Children learn about the world around them through exploration and play. The role of play in child development is important for the development gross motor, fine motor and social skills. Play can be as simple as imitating the sounds that your infant makes, or it can be more involved, such as putting puzzles together, stacking blocks and imitating complex block patterns. Play activities such as these are great for motor and perceptual development, and they are also wonderful for social skill development.

Parents and caregivers need to have a basic understanding of developmental milestones in childhood. This knowledge will be helpful when encouraging your child come up with ideas for play.

Here is a brief early developmental milestone chart of skills that influence play. Please keep in mind that all children develop at their own individual rates, so the ages for acquiring these milestones may vary from child to child.

Begins to show interest in and curiosity about the environment – 4 to 6 months
Object permanence emerging/pointing to pictures and objects- 10 months to 1 year
Imitation and solitary play skills- 1 year to 15 months
Parallel play and symbolic play- 2 years
Interactive play and taking turns- 2 ½ to 3 years

Tuesday, April 18, 2023

Feed the Gator: Prescissor Skills Activity!

 Feed the Gator!


This is an easy activity to make that requires just a few objects (tongs, pom pom balls, construction paper, glue, and a small disposable tin container. The activity promotes separation between the two sides of the hand, and it builds the muscles and coordination needed to develop scissor skills and fine motor skills.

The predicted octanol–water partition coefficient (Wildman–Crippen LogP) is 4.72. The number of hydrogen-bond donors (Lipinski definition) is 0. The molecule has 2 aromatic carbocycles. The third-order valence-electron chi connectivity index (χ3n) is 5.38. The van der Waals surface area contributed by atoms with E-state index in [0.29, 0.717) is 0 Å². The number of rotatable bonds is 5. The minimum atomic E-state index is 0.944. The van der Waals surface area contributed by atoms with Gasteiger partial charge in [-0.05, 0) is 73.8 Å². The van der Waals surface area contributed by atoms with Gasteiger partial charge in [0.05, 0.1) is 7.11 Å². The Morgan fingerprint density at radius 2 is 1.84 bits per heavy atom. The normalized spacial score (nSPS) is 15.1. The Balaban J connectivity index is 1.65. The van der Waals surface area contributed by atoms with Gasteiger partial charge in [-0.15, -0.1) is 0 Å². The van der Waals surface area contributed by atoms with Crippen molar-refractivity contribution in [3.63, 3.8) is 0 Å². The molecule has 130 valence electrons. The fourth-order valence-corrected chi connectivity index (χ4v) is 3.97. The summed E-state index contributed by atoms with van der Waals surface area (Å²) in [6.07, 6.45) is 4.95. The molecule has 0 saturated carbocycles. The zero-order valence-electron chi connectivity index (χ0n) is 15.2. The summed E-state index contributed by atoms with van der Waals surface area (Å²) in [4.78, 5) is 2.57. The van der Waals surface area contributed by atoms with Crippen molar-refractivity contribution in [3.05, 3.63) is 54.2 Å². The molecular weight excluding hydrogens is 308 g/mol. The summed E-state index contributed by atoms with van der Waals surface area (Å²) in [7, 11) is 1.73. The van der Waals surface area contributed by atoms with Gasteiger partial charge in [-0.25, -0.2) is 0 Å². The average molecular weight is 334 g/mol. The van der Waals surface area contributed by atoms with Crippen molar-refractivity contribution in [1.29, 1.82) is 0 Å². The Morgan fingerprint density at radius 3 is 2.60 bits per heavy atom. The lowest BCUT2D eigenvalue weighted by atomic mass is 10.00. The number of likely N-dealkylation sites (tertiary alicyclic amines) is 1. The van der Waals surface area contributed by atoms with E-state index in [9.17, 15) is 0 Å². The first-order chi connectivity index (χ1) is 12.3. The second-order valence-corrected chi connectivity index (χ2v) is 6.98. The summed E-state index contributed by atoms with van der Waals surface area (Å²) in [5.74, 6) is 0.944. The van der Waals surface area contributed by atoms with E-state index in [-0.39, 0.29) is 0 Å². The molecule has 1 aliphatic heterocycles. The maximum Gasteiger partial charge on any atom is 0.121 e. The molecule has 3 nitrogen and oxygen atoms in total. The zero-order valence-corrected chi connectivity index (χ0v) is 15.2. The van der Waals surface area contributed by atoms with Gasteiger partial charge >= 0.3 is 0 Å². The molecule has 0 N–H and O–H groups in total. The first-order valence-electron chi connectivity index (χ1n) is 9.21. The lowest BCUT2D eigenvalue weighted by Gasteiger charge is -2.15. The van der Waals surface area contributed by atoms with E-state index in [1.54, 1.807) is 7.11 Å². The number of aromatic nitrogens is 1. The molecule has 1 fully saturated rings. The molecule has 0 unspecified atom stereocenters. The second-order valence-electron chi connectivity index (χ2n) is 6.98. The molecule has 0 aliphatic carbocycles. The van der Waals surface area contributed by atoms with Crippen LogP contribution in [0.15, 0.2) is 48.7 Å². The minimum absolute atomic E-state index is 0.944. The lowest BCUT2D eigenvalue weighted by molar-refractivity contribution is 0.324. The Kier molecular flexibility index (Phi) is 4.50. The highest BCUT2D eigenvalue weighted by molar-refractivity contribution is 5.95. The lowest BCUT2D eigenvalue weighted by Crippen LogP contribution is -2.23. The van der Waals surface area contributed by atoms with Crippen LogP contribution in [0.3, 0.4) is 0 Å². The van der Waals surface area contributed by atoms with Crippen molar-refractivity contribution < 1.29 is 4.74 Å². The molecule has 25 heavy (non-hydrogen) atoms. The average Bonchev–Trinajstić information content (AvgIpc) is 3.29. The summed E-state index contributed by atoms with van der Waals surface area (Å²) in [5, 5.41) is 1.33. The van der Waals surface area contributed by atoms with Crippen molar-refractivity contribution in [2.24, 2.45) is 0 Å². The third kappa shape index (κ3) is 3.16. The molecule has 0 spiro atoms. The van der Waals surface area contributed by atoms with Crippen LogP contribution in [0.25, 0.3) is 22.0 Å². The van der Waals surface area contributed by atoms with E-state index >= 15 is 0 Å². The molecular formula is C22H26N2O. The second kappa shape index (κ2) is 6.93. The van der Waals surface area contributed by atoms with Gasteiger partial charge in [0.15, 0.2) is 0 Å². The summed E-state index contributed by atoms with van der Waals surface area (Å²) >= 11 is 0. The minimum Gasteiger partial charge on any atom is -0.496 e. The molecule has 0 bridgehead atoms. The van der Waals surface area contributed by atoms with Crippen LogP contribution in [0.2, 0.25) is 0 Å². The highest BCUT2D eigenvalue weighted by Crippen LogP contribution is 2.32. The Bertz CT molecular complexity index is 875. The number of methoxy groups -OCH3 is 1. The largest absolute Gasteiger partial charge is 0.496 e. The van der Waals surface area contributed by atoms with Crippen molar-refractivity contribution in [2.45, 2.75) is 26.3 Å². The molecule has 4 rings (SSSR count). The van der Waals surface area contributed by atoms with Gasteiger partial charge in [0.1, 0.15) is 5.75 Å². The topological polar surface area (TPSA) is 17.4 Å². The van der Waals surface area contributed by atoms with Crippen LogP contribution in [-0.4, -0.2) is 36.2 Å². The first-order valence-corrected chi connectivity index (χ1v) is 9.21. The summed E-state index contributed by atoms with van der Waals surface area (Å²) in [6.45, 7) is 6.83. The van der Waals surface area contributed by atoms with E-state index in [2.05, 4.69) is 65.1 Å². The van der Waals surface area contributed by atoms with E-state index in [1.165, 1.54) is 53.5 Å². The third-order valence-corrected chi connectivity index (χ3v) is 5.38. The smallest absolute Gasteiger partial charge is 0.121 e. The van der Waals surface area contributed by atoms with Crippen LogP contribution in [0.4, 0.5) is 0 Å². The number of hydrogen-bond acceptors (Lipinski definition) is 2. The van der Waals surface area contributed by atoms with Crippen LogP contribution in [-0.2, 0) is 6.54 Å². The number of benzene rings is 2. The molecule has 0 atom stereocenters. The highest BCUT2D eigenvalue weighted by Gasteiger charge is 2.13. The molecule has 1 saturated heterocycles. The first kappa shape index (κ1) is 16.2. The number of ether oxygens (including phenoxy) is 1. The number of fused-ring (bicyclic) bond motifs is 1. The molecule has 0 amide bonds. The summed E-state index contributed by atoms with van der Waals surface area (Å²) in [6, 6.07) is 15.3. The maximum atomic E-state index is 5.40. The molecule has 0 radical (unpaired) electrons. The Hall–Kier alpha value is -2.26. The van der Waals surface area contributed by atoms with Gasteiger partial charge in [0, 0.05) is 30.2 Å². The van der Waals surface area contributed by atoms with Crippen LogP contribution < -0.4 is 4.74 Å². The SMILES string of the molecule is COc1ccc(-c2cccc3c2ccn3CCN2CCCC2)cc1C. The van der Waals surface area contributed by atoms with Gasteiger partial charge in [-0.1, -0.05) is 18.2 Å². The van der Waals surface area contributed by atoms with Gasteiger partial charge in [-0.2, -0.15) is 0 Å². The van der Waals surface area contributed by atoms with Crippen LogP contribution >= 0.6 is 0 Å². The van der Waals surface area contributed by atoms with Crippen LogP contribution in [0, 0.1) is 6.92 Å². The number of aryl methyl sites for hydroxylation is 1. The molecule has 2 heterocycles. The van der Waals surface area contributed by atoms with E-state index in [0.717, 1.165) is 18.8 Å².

The first step is to decorate the pan using glue and construction paper. You can make the pan into a gator, frog, or even a bear! Be sure to add the eyes, tongue, and teeth. 

To have the child complete the task, just place the pan on it's side and instruct them to "feed the gator" the pom poms! Click on this link to watch "feeding the gator!"

Suggestions for grading the activity
• Using different tongs (more or less resistance)
• Different size pom poms (smaller = more difficult; larger = easier)
• Smaller target/container (smaller target = requires more precision, more difficult)

This project was completed by a Master of Occupational Therapy student at The University of Tennessee Health Science Center and posted with permission.

Sunday, April 2, 2023

Using Wikki Stix for Pre-writing Skills!

I love Wikki Stix! What are they? Wikki Stix are pieces of yarn dipped in different colors of non-toxic wax that can be used to form shapes, design, numbers, and letters! They are great because they are reusable and can be cut into different lengths. They will also stick to different surfaces such as paper or a table and be easily removed.

For prewriting skills, you can form a circle (as seen above) and instruct the child to make one just like the one you made. You may need to provide some assistance with forming the circle at first.

You can do the same with a cross (as seen above)!

And you can also have the child copy letters or numbers!

There are many other uses for Wikki Stix. You can use them to make mazes for tracing through,  and you can even use them to outline the edges of a coloring deign to help teach a child how to color within the lines!

Friday, March 24, 2023